From Wikipedia, the free encyclopedia - View original article
|This article needs additional citations for verification. (September 2012)|
|It has been suggested that this article or section be merged with Single-elimination tournament#Byes. (Discuss) Proposed since January 2013.|
A bye in sports and other competitive activities can have two different meanings. First, in leagues where almost all teams play on the same days, the team (or teams) that does not play on that day is said to be on bye. (In sports that play weekly, especially gridiron football, a team that does not play at all during the week is said to be on its "bye week," but if they play on another day of the week, e.g. Monday or Thursday, they are not), which is really a corruption of the older sense of the term "bye" in the context of tournament play.
In the traditional and more common usage, a bye is the practice of allowing a player or team to advance to the next round of a single-elimination tournament (or the winners bracket of a double-elimination tournament) without playing. It is always necessary to grant byes when the number of entrants in the competition is not a power of two (i.e., not 2, 4, 8, 16, etc.); any such tournament without a power of two in a given round must grant the number of byes indicated by the difference in order to complete the field. In a seeded tournament, the byes are granted to the top seeds, whereas in an unseeded tournament the byes are usually awarded by random draw. For instance, the NCAA Basketball Tournament must grant 63 byes for its "play-in" round, since it has 65 participants (128-65) and had to grant 16 first-round byes when it had 48 participants (64-48). Each of the NFL conferences playoff first rounds must grant two, since there are six teams each (8-6), which only confuses matters since they also use the term "bye weeks" to refer to what really should be called "scheduled off weeks" during the regular season. Both of the NCAA tournament and the NFL post-season (not the regular season) are seeded, single-elimination tournaments, so the highest-seeded participants are granted the necessary (single-elimination tournament) byes.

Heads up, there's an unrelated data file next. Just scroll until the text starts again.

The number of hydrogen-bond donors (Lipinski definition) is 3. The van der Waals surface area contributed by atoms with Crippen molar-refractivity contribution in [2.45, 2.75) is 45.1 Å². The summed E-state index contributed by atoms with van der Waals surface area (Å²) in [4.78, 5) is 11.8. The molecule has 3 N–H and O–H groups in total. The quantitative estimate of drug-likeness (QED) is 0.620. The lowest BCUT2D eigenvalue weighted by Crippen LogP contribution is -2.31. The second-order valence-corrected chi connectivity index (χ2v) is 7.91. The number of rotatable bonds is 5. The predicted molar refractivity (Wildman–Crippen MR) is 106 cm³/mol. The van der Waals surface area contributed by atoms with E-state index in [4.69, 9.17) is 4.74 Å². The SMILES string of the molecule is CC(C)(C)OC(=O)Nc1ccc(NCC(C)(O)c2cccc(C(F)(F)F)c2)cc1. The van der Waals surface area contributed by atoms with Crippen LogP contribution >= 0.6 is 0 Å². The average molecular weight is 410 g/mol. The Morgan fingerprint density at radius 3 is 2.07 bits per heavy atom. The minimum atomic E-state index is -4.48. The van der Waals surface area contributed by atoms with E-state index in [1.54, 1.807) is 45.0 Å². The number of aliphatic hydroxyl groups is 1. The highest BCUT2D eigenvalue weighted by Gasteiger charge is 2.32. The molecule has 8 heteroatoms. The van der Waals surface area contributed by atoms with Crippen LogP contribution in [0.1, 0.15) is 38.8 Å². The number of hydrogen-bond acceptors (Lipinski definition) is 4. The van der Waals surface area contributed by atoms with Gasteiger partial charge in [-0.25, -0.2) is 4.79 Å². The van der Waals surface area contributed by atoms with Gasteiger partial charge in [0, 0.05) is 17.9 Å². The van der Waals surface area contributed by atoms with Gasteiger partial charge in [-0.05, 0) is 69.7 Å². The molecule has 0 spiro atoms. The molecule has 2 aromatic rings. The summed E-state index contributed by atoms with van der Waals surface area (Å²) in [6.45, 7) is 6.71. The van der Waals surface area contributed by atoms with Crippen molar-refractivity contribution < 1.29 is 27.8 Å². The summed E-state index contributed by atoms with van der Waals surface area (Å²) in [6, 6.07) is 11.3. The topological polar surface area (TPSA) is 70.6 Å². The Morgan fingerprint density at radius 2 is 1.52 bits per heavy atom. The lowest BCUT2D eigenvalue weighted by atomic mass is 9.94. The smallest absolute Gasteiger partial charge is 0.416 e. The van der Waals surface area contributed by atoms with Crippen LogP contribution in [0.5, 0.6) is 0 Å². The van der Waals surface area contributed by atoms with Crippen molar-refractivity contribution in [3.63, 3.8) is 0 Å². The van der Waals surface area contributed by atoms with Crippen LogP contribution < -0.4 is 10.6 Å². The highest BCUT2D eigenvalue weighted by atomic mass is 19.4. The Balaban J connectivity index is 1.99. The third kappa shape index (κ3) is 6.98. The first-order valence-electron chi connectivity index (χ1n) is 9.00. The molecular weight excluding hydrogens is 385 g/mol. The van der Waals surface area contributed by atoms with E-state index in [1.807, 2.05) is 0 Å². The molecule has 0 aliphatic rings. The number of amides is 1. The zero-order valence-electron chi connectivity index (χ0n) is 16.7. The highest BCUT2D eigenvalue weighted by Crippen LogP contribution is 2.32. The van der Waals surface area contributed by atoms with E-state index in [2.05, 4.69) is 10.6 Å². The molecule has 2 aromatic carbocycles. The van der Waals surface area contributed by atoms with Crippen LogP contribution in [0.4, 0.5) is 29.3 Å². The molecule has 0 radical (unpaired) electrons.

In round-robin tournament competitions where there are an odd number of competitors each round, usually one gets a bye; there is never a round where all teams play. However, by the completion of the tournament each team plays the same number of games as well as sitting out for the same number of rounds during the tournament. In a Swiss-system tournament with an odd number of players, one gets a bye each round, but not all players will get a bye. However, as with the case of NFL "bye weeks", these "byes" do not confer any advantage, or in the case of a seeded tournament, that any player/team receiving one is perceived as any better than one that does not, as all of the participants receive one, whereas the awarding of a bye in a single-elimination tournament most definitely does, in both cases.
In Australia's National Rugby League (NRL), each team has two byes each season. During the representative period of the season (such as the State of Origin), byes are generally scheduled to the clubs that are expected to have the most players involved in the representative match, in the round preceding (or following) the representative fixture, to allow those clubs to sufficiently rest those players and prevent them from fielding a weakened side. On the competition ladder, teams are awarded two points (equivalent to a win) during their bye week.
The Australian Football League, which comprises an even number of teams, gives each team one bye week near mid-season.
In both leagues, and under many other professional and amateur sports leagues in Australia, higher placed teams earn byes during finals, to earn an easier passage to the Grand Final as reward for finishing higher on the ladder.
In the Provincial Championships, a team may receive a bye. This is due to the irregular number of teams competing in each Championship. Thus the method used differs in each Provincial Championship.
For example, below is an assessment of the 2012 Provincial Championships, and their use of the "bye".
In the 2012 Connacht Senior Football Championship, a quarter-final was not played by Mayo. Mayo therefore advanced directly to the semi-final to await the winner of the game between Leitrim and London.
In the 2012 Ulster Senior Football Championship, all teams except Cavan and Donegal were permitted to advance to the quarter-finals without playing a game in the preliminary round. Cavan and Donegal played each other to determine which would join the other seven teams in the quarter-finals.
Connacht and Munster did not make use of a preliminary round, while Leinster and Ulster did.